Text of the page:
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Tags Current Affairs

Link between climate change and wildfires

Date: 27 September 2020 Tags: Climate Change


Scientists have deduced that human-induced climate change promotes the conditions on which wildfires depend, enhancing their likelihood and challenging suppression efforts. 



The update focuses on the ongoing wildfires in the western US and the bushfires that ravaged south-eastern Australia in 2019-2020.



  • Climate change increases the frequency and severity of fire weather around the world and that land management alone cannot explain recent increases in wildfire because increased fire weather from climate change amplifies fire risk where fuels remain available.

  • The Fifth Assessment Report of the Intergovernmental Panel on Climate Change (IPCC), which was published in 2013, identified a few factors that could influence the way wildfires play out.

  • These include global increase in average temperatures, global increases in the frequency, intensity, and extent of heatwaves (breaching of historically extreme temperature thresholds) and regional increases in the frequency, duration, and intensity of droughts.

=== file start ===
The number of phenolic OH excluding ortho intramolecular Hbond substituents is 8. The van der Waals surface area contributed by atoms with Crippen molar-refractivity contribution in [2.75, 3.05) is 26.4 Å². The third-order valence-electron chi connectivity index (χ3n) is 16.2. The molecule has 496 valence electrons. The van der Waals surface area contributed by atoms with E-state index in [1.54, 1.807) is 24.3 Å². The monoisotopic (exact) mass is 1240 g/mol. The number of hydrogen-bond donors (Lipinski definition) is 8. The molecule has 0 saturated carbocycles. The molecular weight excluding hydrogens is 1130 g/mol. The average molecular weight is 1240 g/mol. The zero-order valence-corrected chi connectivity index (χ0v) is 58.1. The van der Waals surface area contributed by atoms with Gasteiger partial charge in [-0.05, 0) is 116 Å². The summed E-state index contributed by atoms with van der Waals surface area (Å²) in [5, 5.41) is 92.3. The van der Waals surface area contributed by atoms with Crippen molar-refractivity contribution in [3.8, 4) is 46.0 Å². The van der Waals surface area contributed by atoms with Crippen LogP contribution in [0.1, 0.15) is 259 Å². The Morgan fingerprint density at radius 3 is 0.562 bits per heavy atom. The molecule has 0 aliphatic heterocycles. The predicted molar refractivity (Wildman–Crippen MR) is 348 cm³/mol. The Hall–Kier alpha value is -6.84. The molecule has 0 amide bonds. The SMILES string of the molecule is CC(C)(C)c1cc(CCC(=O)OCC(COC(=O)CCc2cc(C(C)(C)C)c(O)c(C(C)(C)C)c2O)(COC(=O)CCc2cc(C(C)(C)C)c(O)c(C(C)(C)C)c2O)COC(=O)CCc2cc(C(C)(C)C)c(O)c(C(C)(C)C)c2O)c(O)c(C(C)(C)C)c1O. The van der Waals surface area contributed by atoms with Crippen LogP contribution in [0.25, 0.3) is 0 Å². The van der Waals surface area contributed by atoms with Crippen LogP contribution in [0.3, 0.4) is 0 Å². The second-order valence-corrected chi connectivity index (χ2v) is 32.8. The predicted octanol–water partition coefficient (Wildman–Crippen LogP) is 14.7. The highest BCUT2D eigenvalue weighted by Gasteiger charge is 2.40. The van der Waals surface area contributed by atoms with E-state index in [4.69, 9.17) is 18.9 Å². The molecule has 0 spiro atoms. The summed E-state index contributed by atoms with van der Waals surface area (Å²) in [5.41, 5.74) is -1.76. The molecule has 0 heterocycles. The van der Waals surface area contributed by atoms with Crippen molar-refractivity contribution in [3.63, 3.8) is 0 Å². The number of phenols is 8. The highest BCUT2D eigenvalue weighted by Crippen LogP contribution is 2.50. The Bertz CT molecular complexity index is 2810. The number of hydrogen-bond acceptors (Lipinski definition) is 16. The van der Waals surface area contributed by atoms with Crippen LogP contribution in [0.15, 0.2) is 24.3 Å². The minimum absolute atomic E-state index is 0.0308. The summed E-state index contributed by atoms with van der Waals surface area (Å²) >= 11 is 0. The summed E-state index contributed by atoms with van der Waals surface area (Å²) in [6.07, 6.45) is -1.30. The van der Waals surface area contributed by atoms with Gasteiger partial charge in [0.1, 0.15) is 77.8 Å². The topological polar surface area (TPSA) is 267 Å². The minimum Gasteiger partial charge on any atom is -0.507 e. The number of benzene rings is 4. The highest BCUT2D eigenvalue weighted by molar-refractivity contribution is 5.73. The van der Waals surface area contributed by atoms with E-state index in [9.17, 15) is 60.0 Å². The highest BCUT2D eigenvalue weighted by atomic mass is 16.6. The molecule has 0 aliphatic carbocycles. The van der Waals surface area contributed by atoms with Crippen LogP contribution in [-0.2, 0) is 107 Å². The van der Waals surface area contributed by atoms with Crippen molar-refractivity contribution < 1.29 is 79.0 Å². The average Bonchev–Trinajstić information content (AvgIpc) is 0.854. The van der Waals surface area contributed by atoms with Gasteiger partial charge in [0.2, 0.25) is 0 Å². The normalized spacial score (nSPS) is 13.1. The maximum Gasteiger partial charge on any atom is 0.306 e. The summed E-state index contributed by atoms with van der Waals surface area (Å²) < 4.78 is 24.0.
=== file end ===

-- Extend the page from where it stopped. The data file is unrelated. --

• While wildfires are typical in both California and parts of Australia in the summer months, the intensity and scale of wildfires that these areas have seen in recent years has raised some concerns among scientists about the linkages between human-induced climate change and fire risk.

  • Scientists are wary of attributing any single contemporary event to climate change, mainly because of the difficulty in completely ruling out the possibility of the event having been caused by some other reason, or a result of natural variability.

  • However, in the results of the new analysis, the authors note that natural variability is superimposed on the increasingly warm and dry conditions that have resulted from climate change, which has led to more extreme fires and more extreme fire seasons.

  • Significantly, the authors have said that while land management is also likely to contribute to the wildfires, it does not alone account for the recent increases in the extent and severity of the wildfires in the western US and in southeast Australia.

  • The fires killed thousands of animals and impacted more than 10 million hectares of forest land, which is an area the size of South Korea.

  •  Scientists suggested at the time that there was strong evidence to suggest that the bushfires, which were especially fierce last year, could be linked to climate change.

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